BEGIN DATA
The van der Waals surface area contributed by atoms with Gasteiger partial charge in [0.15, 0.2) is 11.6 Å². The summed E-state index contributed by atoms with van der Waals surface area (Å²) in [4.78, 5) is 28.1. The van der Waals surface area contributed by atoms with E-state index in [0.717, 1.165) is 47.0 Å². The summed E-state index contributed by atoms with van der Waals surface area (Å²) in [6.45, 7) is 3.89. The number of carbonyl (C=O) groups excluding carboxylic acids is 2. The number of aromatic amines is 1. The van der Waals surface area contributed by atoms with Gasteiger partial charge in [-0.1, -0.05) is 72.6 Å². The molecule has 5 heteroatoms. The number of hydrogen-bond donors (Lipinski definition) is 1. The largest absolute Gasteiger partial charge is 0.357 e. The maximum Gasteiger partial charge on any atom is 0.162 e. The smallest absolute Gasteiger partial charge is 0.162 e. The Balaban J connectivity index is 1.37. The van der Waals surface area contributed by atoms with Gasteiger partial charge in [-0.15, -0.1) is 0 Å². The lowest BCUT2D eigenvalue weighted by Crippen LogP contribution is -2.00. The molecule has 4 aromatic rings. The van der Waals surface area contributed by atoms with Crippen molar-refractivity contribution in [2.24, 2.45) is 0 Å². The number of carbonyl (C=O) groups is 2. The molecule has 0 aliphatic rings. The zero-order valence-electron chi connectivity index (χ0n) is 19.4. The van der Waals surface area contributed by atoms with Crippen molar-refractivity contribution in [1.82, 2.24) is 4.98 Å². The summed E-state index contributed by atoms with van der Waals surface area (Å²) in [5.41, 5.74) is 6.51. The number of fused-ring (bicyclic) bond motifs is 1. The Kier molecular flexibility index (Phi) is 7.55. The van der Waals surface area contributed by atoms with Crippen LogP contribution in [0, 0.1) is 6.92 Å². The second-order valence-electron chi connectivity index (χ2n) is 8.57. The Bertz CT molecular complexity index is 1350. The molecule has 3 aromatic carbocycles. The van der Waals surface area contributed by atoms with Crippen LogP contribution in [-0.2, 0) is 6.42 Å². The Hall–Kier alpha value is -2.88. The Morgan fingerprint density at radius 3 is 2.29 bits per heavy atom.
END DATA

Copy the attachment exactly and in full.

The van der Waals surface area contributed by atoms with Gasteiger partial charge in [0.15, 0.2) is 11.6 Å². The summed E-state index contributed by atoms with van der Waals surface area (Å²) in [4.78, 5) is 28.1. The van der Waals surface area contributed by atoms with E-state index in [0.717, 1.165) is 47.0 Å². The summed E-state index contributed by atoms with van der Waals surface area (Å²) in [6.45, 7) is 3.89. The number of carbonyl (C=O) groups excluding carboxylic acids is 2. The number of aromatic amines is 1. The van der Waals surface area contributed by atoms with Gasteiger partial charge in [-0.1, -0.05) is 72.6 Å². The molecule has 5 heteroatoms. The number of hydrogen-bond donors (Lipinski definition) is 1. The largest absolute Gasteiger partial charge is 0.357 e. The maximum Gasteiger partial charge on any atom is 0.162 e. The smallest absolute Gasteiger partial charge is 0.162 e. The Balaban J connectivity index is 1.37. The van der Waals surface area contributed by atoms with Gasteiger partial charge in [-0.15, -0.1) is 0 Å². The lowest BCUT2D eigenvalue weighted by Crippen LogP contribution is -2.00. The molecule has 4 aromatic rings. The van der Waals surface area contributed by atoms with Crippen molar-refractivity contribution in [2.24, 2.45) is 0 Å². The number of carbonyl (C=O) groups is 2. The molecule has 0 aliphatic rings. The zero-order valence-electron chi connectivity index (χ0n) is 19.4. The van der Waals surface area contributed by atoms with Crippen molar-refractivity contribution in [1.82, 2.24) is 4.98 Å². The summed E-state index contributed by atoms with van der Waals surface area (Å²) in [5.41, 5.74) is 6.51. The number of fused-ring (bicyclic) bond motifs is 1. The Kier molecular flexibility index (Phi) is 7.55. The van der Waals surface area contributed by atoms with Crippen LogP contribution in [0, 0.1) is 6.92 Å². The second-order valence-electron chi connectivity index (χ2n) is 8.57. The Bertz CT molecular complexity index is 1350. The molecule has 3 aromatic carbocycles. The van der Waals surface area contributed by atoms with Crippen LogP contribution in [-0.2, 0) is 6.42 Å². The Hall–Kier alpha value is -2.88. The Morgan fingerprint density at radius 3 is 2.29 bits per heavy atom.